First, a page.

I usually jump into the text and comment after, but this chapter contains my favorite scene in Persuasion. And, it’s not a scene that is ever included in the adaptation so I can picture it as I see fit. That is why I took the liberty of doing some self-promotion by using text from my novel, None But You.
Captain Wentworth has come to Uppercross Cottage seeking the Musgrove sisters. He finds himself alone with Anne Elliot. They are interrupted by Charles Hayter, also looking for the girls.
Captain Wentworth, however, came from his window, apparently not ill-disposed for conversation; but Charles Hayter soon put an end to his attempts by seating himself near the table, and taking up the newspaper; and Captain Wentworth returned to his window.
Another minute brought another addition. The younger boy, a remarkable stout, forward child, of two years old, having got the door opened for him by some one without, made his determined appearance among them, and went straight to the sofa to see what was going on, and put in his claim to anything good that might be giving away.
There being nothing to eat, he could only have some play; and as his aunt would not let him tease his sick brother, he began to fasten himself upon her, as she knelt, in such a way that, busy as she was about Charles, she could not shake him off. She spoke to him, ordered, entreated, and insisted in vain. Once she did contrive to push him away, but the boy had the greater pleasure in getting upon her back again directly.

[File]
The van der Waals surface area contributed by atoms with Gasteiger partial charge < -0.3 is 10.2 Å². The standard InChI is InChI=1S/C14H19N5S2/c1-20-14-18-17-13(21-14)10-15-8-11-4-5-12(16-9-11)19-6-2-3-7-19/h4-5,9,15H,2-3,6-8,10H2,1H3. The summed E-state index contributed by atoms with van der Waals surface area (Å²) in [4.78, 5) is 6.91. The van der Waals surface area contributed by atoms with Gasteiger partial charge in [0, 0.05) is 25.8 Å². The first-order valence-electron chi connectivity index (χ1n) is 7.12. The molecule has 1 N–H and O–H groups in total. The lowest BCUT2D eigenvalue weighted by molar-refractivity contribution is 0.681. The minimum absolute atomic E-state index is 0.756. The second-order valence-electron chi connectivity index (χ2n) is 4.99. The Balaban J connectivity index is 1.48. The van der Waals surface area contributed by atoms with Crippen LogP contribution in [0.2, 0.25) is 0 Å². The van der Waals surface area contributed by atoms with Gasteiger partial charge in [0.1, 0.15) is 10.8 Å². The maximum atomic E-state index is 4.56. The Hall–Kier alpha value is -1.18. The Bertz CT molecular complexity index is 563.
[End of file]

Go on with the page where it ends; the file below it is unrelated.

“Walter,” said she, “get down this moment. You are extremely troublesome. I am very angry with you.”
“Walter,” cried Charles Hayter, “why do you not do as you are bid? Do not you hear your aunt speak? Come to me, Walter, come to cousin Charles.”
But not a bit did Walter stir.
From None But You: “And why do you not make some decisive action to make the blighter mind? The child was deaf to the voice of his cousin and continued tormenting his aunt. Before giving it any real consideration, Wentworth stepped into the fracas.
At first he thought it would be a simple matter to scoop the child up and take him off to the far side of the room, but when the boy realized what was happening, a struggle began. Sliding his hand under the boy’s belly and gently grasping his shoulder, Wentworth lifted. In all the shifting, his fingers caught in Anne’s apron strings, and to make matters worse, the little squeaker refused to let go of her neck. Disengaging his own fingers, he reached around to Walter’s hands and, with a little prodding, unwrapped then from around her neck. To his dismay, the chubby little fists were sticky. Moreover, he couldn’t help but touch the soft skin of Anne’s face and neck and he worked. A lock of her hair went astray in the tumble. Finally the boy was loose, and he was able to grasp him by the trousers and lift him away.
Walter made a lunge, but Wentworth held him more tightly to his chest. Twisting, he tried to struggle down, but Wentworth’s strong arms trapped him and he quickly surrendered.